Table of Contents
Robert Donaldson, the renowned change expert is the author of the hot-selling book ‘Collaborative Power Grab.’ The acclaimed speaker has a diversified industry career that spans over 40 years and establishes him as a thought leader. His organizational philosophy involves building teams and promoting collaboration within the workspace to achieve individual and organizational goals.
Robert is a strong believer in collaboration and has been giving away his knowledge almost freely. Over the years, he has hosted numerous employee empowerment and leadership training sessions at several professional venues. Now, he is helping organizations build a collaborative culture to reach their full growth potential.
Recently, we got up close and personal with Robert to pick his brain about collaborative culture.
What is a Collaborative Culture and What Collaboration Means in Workplaces?
Robert Donaldson: Highly collaborative workplaces become that way because they are intentionally designed to create a workplace of shared values. The shared values are then promoted by leader-managers who equally prioritize collaboration skills right along with the technical skill sets. The shared values are then promulgated by turning everyone into an expert, reducing fear by advancing inclusion, sharing control with those that have proven themselves to handle the responsibilities and enhancing transparency to promote a common good. This takes a lot less work than you think it does.
The key here is that all human brains use the same basic operating structure and when you create an environment of shared values the long-embedded tendency for humans to collaborate with each other will show up in the intentionally designed workplace of shared values.
Collaboration in the workplace means a predictable and consistent culture, highly effective interpersonal relationships are a clear expectation supported by training, exceptional problem-solving training, excellent innovation that promotes productivity and a highly supportive work environment that regularly and accurately recognizes good performance.
In the collaborative work culture lousy leaders can’t survive very long and at the same time the right people surface their way into leadership. Everybody in the group is important with the vast mainstream of the workplace population now energized to contribute to Mission success.
How Would You Describe a Healthy Collaborative Culture?
Robert Donaldson: A healthy collaborative culture is where employees work towards their individual growth while also collaborating with their team that allows their expertise to give back to the group. It’s kind of a win-win situation for both workers and the organization. Employees communicate frequently, transfer information freely, and share their ideas for the betterment of the organization.
A healthy collaborative culture is singularly focused on mission success, however only doing so using a reliable, expert-driven, collective approach which maximizes the opportunity for the group to successfully leverage long-term strategies.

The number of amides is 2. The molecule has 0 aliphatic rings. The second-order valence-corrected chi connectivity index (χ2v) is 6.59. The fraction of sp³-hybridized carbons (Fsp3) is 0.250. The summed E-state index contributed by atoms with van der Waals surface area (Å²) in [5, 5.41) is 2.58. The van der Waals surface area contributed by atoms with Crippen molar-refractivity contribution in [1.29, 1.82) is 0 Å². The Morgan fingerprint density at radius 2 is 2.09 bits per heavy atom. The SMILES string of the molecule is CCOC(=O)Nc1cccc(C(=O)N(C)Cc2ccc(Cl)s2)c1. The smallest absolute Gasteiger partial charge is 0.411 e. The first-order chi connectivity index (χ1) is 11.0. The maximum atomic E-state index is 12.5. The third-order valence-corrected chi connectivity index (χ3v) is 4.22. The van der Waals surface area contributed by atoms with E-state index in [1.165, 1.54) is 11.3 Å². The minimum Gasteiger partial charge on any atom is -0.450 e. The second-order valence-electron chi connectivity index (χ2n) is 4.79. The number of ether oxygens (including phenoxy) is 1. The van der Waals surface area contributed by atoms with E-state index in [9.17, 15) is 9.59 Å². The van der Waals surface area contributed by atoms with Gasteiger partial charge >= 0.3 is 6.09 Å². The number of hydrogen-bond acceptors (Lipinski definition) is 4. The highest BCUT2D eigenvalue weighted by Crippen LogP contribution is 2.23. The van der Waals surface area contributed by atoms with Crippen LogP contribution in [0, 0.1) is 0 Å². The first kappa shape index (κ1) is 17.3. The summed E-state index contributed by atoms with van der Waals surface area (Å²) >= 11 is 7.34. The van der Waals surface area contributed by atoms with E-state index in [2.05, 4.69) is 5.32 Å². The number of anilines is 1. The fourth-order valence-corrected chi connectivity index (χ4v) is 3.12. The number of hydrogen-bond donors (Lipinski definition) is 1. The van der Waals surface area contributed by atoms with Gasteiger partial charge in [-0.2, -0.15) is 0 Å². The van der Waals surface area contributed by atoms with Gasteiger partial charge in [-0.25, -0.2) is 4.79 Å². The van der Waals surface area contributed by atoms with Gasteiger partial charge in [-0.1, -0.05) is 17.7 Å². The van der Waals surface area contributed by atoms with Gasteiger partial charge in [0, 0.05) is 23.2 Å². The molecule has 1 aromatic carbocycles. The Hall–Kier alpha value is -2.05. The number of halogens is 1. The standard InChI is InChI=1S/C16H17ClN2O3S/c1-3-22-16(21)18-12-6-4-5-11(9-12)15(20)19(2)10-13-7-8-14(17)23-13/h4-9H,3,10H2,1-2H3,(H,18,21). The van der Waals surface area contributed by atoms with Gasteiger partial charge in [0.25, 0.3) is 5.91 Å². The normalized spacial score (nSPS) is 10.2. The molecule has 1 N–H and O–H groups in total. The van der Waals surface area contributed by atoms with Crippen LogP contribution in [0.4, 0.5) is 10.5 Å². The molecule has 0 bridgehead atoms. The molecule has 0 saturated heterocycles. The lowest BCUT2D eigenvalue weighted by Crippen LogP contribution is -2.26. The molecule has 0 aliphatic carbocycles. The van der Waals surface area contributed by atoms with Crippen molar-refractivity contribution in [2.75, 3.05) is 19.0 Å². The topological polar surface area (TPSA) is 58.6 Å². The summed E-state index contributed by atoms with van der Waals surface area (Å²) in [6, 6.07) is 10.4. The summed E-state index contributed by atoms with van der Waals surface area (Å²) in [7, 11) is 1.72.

Unhealthy cultures, on the other hand, might also focus on mission success but they will instead pursue that objective at the expense of the group culture. The unhealthy culture is completely blind as it supports its long-term goals with the use of defective short sighted strategies that actually undermine the very same goals they’re trying to achieve.
It would be funny if it wasn’t so tragic, with so many group members getting hurt along the way. Also hurt are the stakeholders not getting what they were promised from the organization whether that be customers, shareholders or taxpayers.
Why is a Collaborative Culture Important? What are its Benefits for an Organization?
Robert Donaldson: Undoubtedly, the biggest benefit of a collaborative culture is creating mission success for the group while simultaneously increasing the job satisfaction for your best talent. Additional benefits include increasing productivity based on the innovation promoted by group members. When you have a collaborative culture, your team works together by using a systematic process to solve problems.
Sharing information, making sure work is prioritized according to the mission (even across internal silos) and developing new ways of doing things that saves time and money providing collective wisdom that proves to be many times more competitive when dealing with the alternative of non-collaborative work cultures.
Over time, each person in the group gets the rightful impression that they are part of something larger than themselves while the leader-managers simultaneously implement the most productive ideas for improvement in order to avoid mission failure.
So instead of following any approach blindly, the leader-managers get to weigh the pros and cons of their business processes. The result: organizational growth climbs meeting all mission related metrics while simultaneously attracting and keeping the best talent.
What are Some Key Elements of Collaboration?
Robert Donaldson: Collaboration comprehensively covers eight different performance categories: Mission, Culture, Effective Interpersonal Relationships, High-quality Communication, Technical Competency, Productivity, Problem-Solving, and Continuous Improvement.
By training leader-managers to use very effective behaviors the followers in the group are more likely to demonstrate interactive communication, shared responsibility, mutual trust, and independent mission center decision making. By giving leader-managers specific behaviors that encourage group members to demonstrate collaboration while simultaneously reducing toxic behaviors in the group, fear generation drops which results in increasing rational, logical and ethical decision making on everyone’s part.
Aside from the moral imperatives of rational, logical and ethical decision making it also just so happens to increase group mission success for leader-managers and job satisfaction for followers all at the same time.